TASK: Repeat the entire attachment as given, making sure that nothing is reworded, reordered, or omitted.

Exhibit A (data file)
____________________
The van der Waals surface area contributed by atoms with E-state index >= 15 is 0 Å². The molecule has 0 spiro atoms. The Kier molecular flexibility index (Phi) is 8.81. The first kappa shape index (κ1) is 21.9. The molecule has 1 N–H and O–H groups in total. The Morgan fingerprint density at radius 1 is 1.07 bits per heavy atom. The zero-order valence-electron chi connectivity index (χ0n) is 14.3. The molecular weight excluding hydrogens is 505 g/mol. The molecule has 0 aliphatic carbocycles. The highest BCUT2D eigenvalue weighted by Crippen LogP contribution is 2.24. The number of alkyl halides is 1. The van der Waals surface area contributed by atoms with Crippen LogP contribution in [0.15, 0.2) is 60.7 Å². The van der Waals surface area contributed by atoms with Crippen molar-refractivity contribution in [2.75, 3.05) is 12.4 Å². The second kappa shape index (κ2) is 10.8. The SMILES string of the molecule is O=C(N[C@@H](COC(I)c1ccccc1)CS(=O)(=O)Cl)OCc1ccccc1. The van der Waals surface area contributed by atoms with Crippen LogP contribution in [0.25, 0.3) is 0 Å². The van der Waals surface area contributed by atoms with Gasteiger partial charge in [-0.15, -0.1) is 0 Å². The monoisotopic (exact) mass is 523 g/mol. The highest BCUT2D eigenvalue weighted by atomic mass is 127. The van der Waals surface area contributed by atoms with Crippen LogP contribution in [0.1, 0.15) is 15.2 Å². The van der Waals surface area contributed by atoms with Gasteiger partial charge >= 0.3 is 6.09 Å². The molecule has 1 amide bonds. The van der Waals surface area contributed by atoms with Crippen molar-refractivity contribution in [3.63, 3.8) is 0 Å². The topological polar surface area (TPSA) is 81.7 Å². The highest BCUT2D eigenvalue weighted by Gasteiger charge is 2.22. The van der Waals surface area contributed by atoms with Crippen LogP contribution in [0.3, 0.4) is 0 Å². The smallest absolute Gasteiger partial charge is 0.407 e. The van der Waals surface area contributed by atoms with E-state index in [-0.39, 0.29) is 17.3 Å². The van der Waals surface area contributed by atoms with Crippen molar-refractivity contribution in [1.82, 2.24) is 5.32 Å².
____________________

The van der Waals surface area contributed by atoms with E-state index >= 15 is 0 Å². The molecule has 0 spiro atoms. The Kier molecular flexibility index (Phi) is 8.81. The first kappa shape index (κ1) is 21.9. The molecule has 1 N–H and O–H groups in total. The Morgan fingerprint density at radius 1 is 1.07 bits per heavy atom. The zero-order valence-electron chi connectivity index (χ0n) is 14.3. The molecular weight excluding hydrogens is 505 g/mol. The molecule has 0 aliphatic carbocycles. The highest BCUT2D eigenvalue weighted by Crippen LogP contribution is 2.24. The number of alkyl halides is 1. The van der Waals surface area contributed by atoms with Crippen LogP contribution in [0.15, 0.2) is 60.7 Å². The van der Waals surface area contributed by atoms with Crippen molar-refractivity contribution in [2.75, 3.05) is 12.4 Å². The second kappa shape index (κ2) is 10.8. The SMILES string of the molecule is O=C(N[C@@H](COC(I)c1ccccc1)CS(=O)(=O)Cl)OCc1ccccc1. The van der Waals surface area contributed by atoms with Crippen LogP contribution in [0.25, 0.3) is 0 Å². The van der Waals surface area contributed by atoms with Gasteiger partial charge in [-0.15, -0.1) is 0 Å². The monoisotopic (exact) mass is 523 g/mol. The highest BCUT2D eigenvalue weighted by atomic mass is 127. The van der Waals surface area contributed by atoms with Crippen LogP contribution in [0.1, 0.15) is 15.2 Å². The van der Waals surface area contributed by atoms with Gasteiger partial charge >= 0.3 is 6.09 Å². The molecule has 1 amide bonds. The van der Waals surface area contributed by atoms with Crippen molar-refractivity contribution in [3.63, 3.8) is 0 Å². The topological polar surface area (TPSA) is 81.7 Å². The highest BCUT2D eigenvalue weighted by Gasteiger charge is 2.22. The van der Waals surface area contributed by atoms with Crippen LogP contribution in [0.3, 0.4) is 0 Å². The smallest absolute Gasteiger partial charge is 0.407 e. The van der Waals surface area contributed by atoms with E-state index in [-0.39, 0.29) is 17.3 Å². The van der Waals surface area contributed by atoms with Crippen molar-refractivity contribution in [1.82, 2.24) is 5.32 Å².